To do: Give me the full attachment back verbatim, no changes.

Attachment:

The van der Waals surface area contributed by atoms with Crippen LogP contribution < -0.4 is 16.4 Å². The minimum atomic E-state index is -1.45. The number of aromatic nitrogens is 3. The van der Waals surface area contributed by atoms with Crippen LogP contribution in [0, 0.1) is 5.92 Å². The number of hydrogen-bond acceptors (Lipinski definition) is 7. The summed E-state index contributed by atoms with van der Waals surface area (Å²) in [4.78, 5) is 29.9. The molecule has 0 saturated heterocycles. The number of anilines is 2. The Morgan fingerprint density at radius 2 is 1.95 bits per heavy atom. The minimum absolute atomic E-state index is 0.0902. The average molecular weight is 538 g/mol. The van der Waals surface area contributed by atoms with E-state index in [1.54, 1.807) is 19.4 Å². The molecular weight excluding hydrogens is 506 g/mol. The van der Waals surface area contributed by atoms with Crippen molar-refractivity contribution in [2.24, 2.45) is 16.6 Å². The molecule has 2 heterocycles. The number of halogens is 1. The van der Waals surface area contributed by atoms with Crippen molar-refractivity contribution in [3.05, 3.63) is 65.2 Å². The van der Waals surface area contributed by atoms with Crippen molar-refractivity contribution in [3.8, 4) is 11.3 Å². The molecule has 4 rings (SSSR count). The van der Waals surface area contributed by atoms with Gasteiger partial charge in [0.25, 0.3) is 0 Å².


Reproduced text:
The van der Waals surface area contributed by atoms with Crippen LogP contribution < -0.4 is 16.4 Å². The minimum atomic E-state index is -1.45. The number of aromatic nitrogens is 3. The van der Waals surface area contributed by atoms with Crippen LogP contribution in [0, 0.1) is 5.92 Å². The number of hydrogen-bond acceptors (Lipinski definition) is 7. The summed E-state index contributed by atoms with van der Waals surface area (Å²) in [4.78, 5) is 29.9. The molecule has 0 saturated heterocycles. The number of anilines is 2. The Morgan fingerprint density at radius 2 is 1.95 bits per heavy atom. The minimum absolute atomic E-state index is 0.0902. The average molecular weight is 538 g/mol. The van der Waals surface area contributed by atoms with E-state index in [1.54, 1.807) is 19.4 Å². The molecular weight excluding hydrogens is 506 g/mol. The van der Waals surface area contributed by atoms with Crippen molar-refractivity contribution in [2.24, 2.45) is 16.6 Å². The molecule has 2 heterocycles. The number of halogens is 1. The van der Waals surface area contributed by atoms with Crippen molar-refractivity contribution in [3.05, 3.63) is 65.2 Å². The van der Waals surface area contributed by atoms with Crippen molar-refractivity contribution in [3.8, 4) is 11.3 Å². The molecule has 4 rings (SSSR count). The van der Waals surface area contributed by atoms with Gasteiger partial charge in [0.25, 0.3) is 0 Å².